Tuesday, January 6, 2009

Another Great Article Thanks to John Rogers

Click on this link to see a great Op-Ed piece recently published in the New York Times by Kentucky's own Wendell Berry.

1 comment:

stabor said...

If more farmers would practice no till farming, the problem of soil erosion of would be minimized.

Several years ago a group of farmers in eastern NC participated in an experiment. They decided to revisit the practices of farmers before the tractor was invented in the 1830s.

This meant after harvesting they did not till under the soil. They allowed the roots of the harvested crops to remain intact and rot over the winter. This resulted in:
1) The return of earth worms
2) The return of birds and other fowl which increased fertilization and pollination
3) Loose topsoil was not washed into creeks, streams or rivers therefore reducing pollution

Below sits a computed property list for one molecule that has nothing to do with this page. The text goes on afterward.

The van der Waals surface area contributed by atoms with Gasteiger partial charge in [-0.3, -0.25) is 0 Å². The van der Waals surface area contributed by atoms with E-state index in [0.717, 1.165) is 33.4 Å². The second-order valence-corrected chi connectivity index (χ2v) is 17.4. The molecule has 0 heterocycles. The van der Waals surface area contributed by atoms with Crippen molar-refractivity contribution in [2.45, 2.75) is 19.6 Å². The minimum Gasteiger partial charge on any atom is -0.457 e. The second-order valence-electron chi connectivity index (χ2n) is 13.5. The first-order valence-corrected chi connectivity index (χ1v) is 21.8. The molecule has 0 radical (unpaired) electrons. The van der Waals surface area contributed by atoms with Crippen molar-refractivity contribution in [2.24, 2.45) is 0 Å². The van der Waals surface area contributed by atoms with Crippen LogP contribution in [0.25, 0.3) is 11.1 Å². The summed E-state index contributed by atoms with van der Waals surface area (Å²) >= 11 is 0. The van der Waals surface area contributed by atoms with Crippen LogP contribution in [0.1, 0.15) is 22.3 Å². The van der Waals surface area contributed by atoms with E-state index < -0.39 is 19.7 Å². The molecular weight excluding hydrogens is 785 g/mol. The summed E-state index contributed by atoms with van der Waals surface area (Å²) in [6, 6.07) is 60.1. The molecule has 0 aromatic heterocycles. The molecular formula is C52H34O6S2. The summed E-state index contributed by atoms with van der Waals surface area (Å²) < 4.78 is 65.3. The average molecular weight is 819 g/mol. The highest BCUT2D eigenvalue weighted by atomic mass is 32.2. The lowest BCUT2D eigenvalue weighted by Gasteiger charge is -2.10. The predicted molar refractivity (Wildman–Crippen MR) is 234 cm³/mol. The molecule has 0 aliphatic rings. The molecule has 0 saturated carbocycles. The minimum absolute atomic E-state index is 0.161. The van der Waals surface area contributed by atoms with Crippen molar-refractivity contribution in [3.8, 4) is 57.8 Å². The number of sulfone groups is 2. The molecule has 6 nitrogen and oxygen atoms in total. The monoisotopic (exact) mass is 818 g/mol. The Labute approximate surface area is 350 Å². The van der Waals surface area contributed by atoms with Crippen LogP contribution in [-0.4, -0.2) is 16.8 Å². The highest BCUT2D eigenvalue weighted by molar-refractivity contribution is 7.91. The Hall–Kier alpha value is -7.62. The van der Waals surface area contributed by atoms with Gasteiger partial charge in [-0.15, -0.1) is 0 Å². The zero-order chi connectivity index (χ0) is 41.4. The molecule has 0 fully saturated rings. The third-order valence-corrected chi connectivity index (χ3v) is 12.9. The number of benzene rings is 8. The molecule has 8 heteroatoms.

4) Loose topsoil was not blown away by the wind
5) Weeds were reduced

Granted, this practice is not as pretty or neat as the traditional practices, but it's more environmentally friendly.

The results of this practice:
1) Fewer herbicides to poison the soil and it's products, reducing costs to the farmer and toxins in our food
2) Less chemical fertilizer was needed, cutting costs for the farmer
3) Within 5-10 years the production per acre increased 10 fold
4) Reduction in air and water pollution.

So why don't more farmers jump on the bandwagon, so to speak?

Sharon Tabor